Amazon to ship video-streaming device in April

The gadget thrusts the company into a competitive market in set-top boxes. Its price remains unclear.

By MSN Money Partner Mar 18, 2014 2:51PM
Image: Watching television (© image100/Corbis)By Greg Bensinger, The Wall Street Journal

Amazon.com (AMZN) will begin shipping its long-awaited video-streaming device in early April, through its website as well as retailers including Best Buy (BBY) and Staples (SPLS), said people familiar with the company's plans.

The Amazon device will carry a variety of apps available on Roku Inc. and Apple (AAPL) set-top boxes and run on a version of Google's (GOOG) Android software, like Amazon's tablet computers, these people said. Roku's most popular apps include video services Netflix (NFLX) and Hulu Plus and music service Pandora (P), as well as Amazon's own video-streaming service.


Pricing remains unclear, though the people familiar with the company's plans said the device likely would come with incentives available to members of Amazon's Prime streaming video and shipping program. Last week Amazon said it is increasing the price of Prime by $20 to $99 annually, in part because of the rising cost of acquiring video.


The device will thrust Amazon into an intensely competitive market in set-top boxes, which includes the Roku device, Apple TV and Google's Chromecast, a top-seller on Amazon's own website. Roku's streaming devices sell for as little as $50, while the Chromecast is $35.


But the product would give Amazon more access to the living room. Amazon offers its own streaming-video service, for which it produces original programming. For now, the service is available only on other companies' devices, so Amazon misses out on revenue from ads or app downloads, as well as data about consumers' behavior.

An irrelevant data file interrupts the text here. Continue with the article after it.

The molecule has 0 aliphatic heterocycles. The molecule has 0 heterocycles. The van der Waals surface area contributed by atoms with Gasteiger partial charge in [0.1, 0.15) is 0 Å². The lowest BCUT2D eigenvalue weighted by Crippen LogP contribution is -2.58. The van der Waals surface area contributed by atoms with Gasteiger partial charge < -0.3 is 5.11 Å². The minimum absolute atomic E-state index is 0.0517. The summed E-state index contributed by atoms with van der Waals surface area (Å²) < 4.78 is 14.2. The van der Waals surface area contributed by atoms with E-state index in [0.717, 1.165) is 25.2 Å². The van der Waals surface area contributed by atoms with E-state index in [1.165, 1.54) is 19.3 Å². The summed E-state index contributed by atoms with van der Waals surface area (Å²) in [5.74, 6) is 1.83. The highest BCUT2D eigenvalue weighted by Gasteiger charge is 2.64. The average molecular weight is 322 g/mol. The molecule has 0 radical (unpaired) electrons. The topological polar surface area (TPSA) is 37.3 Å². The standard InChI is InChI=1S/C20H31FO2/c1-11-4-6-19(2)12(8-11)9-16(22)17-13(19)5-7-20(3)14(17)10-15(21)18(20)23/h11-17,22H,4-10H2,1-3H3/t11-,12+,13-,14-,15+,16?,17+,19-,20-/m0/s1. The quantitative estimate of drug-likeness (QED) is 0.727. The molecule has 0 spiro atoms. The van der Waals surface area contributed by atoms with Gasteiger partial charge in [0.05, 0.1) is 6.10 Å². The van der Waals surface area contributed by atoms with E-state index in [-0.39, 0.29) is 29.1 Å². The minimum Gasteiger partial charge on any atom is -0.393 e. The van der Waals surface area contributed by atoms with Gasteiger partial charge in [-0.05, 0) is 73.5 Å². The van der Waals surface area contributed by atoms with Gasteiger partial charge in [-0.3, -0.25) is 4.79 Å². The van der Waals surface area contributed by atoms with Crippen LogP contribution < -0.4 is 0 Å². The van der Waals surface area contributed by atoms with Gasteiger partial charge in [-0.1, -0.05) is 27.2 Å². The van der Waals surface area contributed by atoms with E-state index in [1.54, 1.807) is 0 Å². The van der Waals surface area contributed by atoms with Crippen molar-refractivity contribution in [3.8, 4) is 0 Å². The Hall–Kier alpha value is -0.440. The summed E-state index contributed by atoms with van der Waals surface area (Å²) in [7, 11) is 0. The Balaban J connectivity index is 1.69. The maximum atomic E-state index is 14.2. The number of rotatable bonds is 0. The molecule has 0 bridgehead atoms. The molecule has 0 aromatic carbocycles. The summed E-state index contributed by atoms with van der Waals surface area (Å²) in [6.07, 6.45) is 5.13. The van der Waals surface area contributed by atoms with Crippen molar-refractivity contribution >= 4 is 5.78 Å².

An Amazon spokesman declined to comment.


Streaming video is becoming an important new arena for Amazon, as it battles for viewers with Netflix Inc., Hulu LLC and Time Warner's (TWC) HBO Go.


Amazon is set to produce a new slate of original television shows, following the critical success last year of political comedy "Alpha House," which the company offered free to Prime customers.


In recent weeks, Amazon has held talks with record companies and music publishers in hopes of creating an on-demand music-streaming service for Prime customers, people familiar with the matter have said.


Amazon has distributed a pre-production version of its streaming device to select app developers, and has indicated it will carry the Fire name Amazon uses for Kindle tablet computers, these people said.


A TechCrunch report Monday said the device will resemble Chromecast's dongle, which plugs into a television and looks like a thumb drive.


The people familiar with Amazon's plans warned that the company may alter the rollout because of financial, performance or other concerns.


The device has been in development since at least April of last year. Amazon plans to ship it with a simple remote control, the people familiar with the plans said, though reports this month suggest Amazon may sell a more advanced controller separately.


Amazon last year demonstrated how its latest tablet computer can connect with television sets to work like a remote control.


More from The Wall Street Journal


2Comments
Mar 18, 2014 4:27PM
avatar
A little the game, huh?  ALready can do all of this with the Rocku, Chrome TV, Xbox, Playstation, and any smart TV.  Where is the competitive advantage?
Mar 18, 2014 5:31PM
avatar

as long as I don't have to buy and install more junk to see what amazon streaming is all about, i'm fine with it. 

 

if amazon figures out how to get into my existing blue ray, i'm fine with it. 

 

if I have to buy one more thing, forget it!

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